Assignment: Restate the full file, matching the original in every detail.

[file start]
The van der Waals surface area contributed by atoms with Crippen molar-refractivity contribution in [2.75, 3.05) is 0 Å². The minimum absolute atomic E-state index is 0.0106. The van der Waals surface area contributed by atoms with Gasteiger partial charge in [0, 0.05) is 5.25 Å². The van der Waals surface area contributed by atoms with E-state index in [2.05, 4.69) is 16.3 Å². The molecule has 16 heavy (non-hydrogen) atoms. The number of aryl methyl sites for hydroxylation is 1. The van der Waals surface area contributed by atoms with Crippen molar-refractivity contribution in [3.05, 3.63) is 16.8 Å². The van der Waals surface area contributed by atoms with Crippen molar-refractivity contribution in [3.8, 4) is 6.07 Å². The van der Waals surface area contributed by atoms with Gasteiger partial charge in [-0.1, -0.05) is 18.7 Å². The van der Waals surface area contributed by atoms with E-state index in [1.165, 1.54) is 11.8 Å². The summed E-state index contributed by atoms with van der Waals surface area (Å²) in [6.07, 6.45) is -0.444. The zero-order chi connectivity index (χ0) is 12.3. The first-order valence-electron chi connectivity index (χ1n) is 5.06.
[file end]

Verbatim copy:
The van der Waals surface area contributed by atoms with Crippen molar-refractivity contribution in [2.75, 3.05) is 0 Å². The minimum absolute atomic E-state index is 0.0106. The van der Waals surface area contributed by atoms with Gasteiger partial charge in [0, 0.05) is 5.25 Å². The van der Waals surface area contributed by atoms with E-state index in [2.05, 4.69) is 16.3 Å². The molecule has 16 heavy (non-hydrogen) atoms. The number of aryl methyl sites for hydroxylation is 1. The van der Waals surface area contributed by atoms with Crippen molar-refractivity contribution in [3.05, 3.63) is 16.8 Å². The van der Waals surface area contributed by atoms with Crippen molar-refractivity contribution in [3.8, 4) is 6.07 Å². The van der Waals surface area contributed by atoms with Gasteiger partial charge in [-0.1, -0.05) is 18.7 Å². The van der Waals surface area contributed by atoms with E-state index in [1.165, 1.54) is 11.8 Å². The summed E-state index contributed by atoms with van der Waals surface area (Å²) in [6.07, 6.45) is -0.444. The zero-order chi connectivity index (χ0) is 12.3. The first-order valence-electron chi connectivity index (χ1n) is 5.06.